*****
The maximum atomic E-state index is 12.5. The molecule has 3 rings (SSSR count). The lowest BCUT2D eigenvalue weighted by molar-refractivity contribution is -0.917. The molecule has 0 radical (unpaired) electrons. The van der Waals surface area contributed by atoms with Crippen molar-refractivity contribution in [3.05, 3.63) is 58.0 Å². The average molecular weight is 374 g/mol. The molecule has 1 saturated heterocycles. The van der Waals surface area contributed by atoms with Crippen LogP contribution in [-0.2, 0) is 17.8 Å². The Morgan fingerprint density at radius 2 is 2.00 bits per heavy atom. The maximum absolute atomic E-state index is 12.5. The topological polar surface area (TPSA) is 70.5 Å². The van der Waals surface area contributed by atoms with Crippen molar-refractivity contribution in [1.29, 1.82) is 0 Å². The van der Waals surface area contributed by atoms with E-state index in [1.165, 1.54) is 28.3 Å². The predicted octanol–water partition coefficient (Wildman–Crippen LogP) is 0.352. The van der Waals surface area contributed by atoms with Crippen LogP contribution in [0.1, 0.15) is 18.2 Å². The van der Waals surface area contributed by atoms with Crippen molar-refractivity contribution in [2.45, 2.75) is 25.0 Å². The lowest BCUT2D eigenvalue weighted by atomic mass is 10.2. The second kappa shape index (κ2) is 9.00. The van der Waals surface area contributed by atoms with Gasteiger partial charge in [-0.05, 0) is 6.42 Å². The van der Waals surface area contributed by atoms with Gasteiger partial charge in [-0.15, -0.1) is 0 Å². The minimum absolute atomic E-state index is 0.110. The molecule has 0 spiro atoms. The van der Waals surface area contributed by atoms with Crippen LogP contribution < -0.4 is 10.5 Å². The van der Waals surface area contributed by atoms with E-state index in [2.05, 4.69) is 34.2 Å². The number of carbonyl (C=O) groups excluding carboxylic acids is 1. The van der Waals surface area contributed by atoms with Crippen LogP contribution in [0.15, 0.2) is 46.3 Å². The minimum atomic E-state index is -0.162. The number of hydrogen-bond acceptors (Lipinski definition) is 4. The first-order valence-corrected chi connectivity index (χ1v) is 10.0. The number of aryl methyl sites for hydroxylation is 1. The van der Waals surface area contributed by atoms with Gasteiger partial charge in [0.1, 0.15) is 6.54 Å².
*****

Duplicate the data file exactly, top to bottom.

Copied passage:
The maximum atomic E-state index is 12.5. The molecule has 3 rings (SSSR count). The lowest BCUT2D eigenvalue weighted by molar-refractivity contribution is -0.917. The molecule has 0 radical (unpaired) electrons. The van der Waals surface area contributed by atoms with Crippen molar-refractivity contribution in [3.05, 3.63) is 58.0 Å². The average molecular weight is 374 g/mol. The molecule has 1 saturated heterocycles. The van der Waals surface area contributed by atoms with Crippen LogP contribution in [-0.2, 0) is 17.8 Å². The Morgan fingerprint density at radius 2 is 2.00 bits per heavy atom. The maximum absolute atomic E-state index is 12.5. The topological polar surface area (TPSA) is 70.5 Å². The van der Waals surface area contributed by atoms with Crippen molar-refractivity contribution in [1.29, 1.82) is 0 Å². The van der Waals surface area contributed by atoms with E-state index in [1.165, 1.54) is 28.3 Å². The predicted octanol–water partition coefficient (Wildman–Crippen LogP) is 0.352. The van der Waals surface area contributed by atoms with Crippen LogP contribution in [0.1, 0.15) is 18.2 Å². The van der Waals surface area contributed by atoms with Crippen molar-refractivity contribution in [2.45, 2.75) is 25.0 Å². The lowest BCUT2D eigenvalue weighted by atomic mass is 10.2. The second kappa shape index (κ2) is 9.00. The van der Waals surface area contributed by atoms with Gasteiger partial charge in [-0.05, 0) is 6.42 Å². The van der Waals surface area contributed by atoms with Gasteiger partial charge in [-0.15, -0.1) is 0 Å². The minimum absolute atomic E-state index is 0.110. The molecule has 0 spiro atoms. The van der Waals surface area contributed by atoms with Crippen LogP contribution < -0.4 is 10.5 Å². The van der Waals surface area contributed by atoms with E-state index in [2.05, 4.69) is 34.2 Å². The number of carbonyl (C=O) groups excluding carboxylic acids is 1. The van der Waals surface area contributed by atoms with Crippen LogP contribution in [0.15, 0.2) is 46.3 Å². The minimum atomic E-state index is -0.162. The number of hydrogen-bond acceptors (Lipinski definition) is 4. The first-order valence-corrected chi connectivity index (χ1v) is 10.0. The number of aryl methyl sites for hydroxylation is 1. The van der Waals surface area contributed by atoms with Gasteiger partial charge in [0.1, 0.15) is 6.54 Å².